What do we talk about when we talk about illustrating? The answer isn’t often literature, but Baltimore artist Ard Su proves to be the exception.

Ard’s work is influenced by Japanese writer Haruki Murakami, to whom we’re sure Creative Boom readers need no introduction. Before she left Shanghai to study her MA in Illustration at the acclaimed Maryland Institute College of Art, Ard was a college major in Japanese. During these years she read a lot of Murakami, and her graduation thesis was based on a short story by the acclaimed novelist.

“In my literature class, the professor told us that when reading a piece of literature, we should see every element in the story as a symbol instead of just its literal meaning. I find this way of comprehending a piece of text very interesting, so I tried to do the same when I started creating illustrations. Only this time, I drew them instead of writing them down.”

Ard honours Haruki with her choice of subject matter, examining daily life in our modern world. Looking at a different angle to what may be seen as mundane and run-of-the-mill, Ard finds the absurd and surreal in contemporary life, much like Murakami does with his writing.

“Technology, mass-production, capitalists have reshaped our mind and body again and again,” Ard says. “There are fundamental differences between music nowadays and before, same with entertainment, intimate relationships, the way people communicate etc. In my work, I want to capture this alienation.”

“For example, in one of my favourite Murakami’s short stories, TV People, the TV people appeared, installing a TV in the narrator’s home and office. Soon after that, the narrator’s wife disappeared. The wife read magazines, she left bookmarks in them, but the narrator never opened and read them once.”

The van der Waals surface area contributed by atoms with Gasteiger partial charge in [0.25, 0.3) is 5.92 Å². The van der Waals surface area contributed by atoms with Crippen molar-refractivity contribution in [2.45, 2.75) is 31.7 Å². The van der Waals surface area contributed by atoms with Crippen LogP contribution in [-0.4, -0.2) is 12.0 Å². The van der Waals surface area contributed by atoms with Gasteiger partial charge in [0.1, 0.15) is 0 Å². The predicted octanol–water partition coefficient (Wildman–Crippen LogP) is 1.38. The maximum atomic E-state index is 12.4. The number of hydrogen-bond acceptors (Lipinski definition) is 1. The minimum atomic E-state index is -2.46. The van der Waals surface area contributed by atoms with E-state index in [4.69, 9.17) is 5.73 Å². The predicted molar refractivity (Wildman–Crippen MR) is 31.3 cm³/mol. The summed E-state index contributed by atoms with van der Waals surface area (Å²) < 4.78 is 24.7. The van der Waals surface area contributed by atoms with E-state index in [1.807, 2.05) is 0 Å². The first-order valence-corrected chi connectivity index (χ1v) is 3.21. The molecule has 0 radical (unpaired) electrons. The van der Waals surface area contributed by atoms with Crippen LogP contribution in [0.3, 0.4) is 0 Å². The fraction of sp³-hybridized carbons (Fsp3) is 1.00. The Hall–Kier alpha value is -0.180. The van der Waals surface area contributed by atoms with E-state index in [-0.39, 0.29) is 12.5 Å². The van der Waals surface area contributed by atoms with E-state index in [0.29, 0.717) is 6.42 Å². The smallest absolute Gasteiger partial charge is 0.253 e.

“TV and magazines are forms of media. There were messages the wife valued in the magazines, but the narrator didn’t care. His mind was ‘taken away’ by the TV. As a result, the media is playing a role in the couple’s relationship. Technology and mass media are bridges that narrow the gap among people worldwide, but it is not such a case in intimate relationships. So, in one illustration, I created a world where the man is in the light of a TV, and far, far away is a woman in a magazine.”

This knack for narrative is something Ard would like to explore more of as she progresses in her carer, which so far has seen her mysterious, evocative editorial illustrations grace mags, newspapers, and even podcasts.

“I have been working on a comic that tells a story about a programmer who lost a finger and hence got fired,” Ard reveals. “I also want to go to some art fairs in China (such as abC, UNFOLD) if I had the chance. They are doing better over the years, and there are a lot of cool artists participating.”

Before we close our chapter, Ard reveals her favourite Murakami novels to be Hard-Boiled Wonderland and the End of the World, and the epic opus that is 1Q84.

“I also love his short stories Toni Takitani, The Elephant Vanishes, and New York Mining Disaster. His essays are fun to read, as well. It is hard to explain why I like them. I just like them!”

Fall down the rabbit hole with Ard Su on Instagram.

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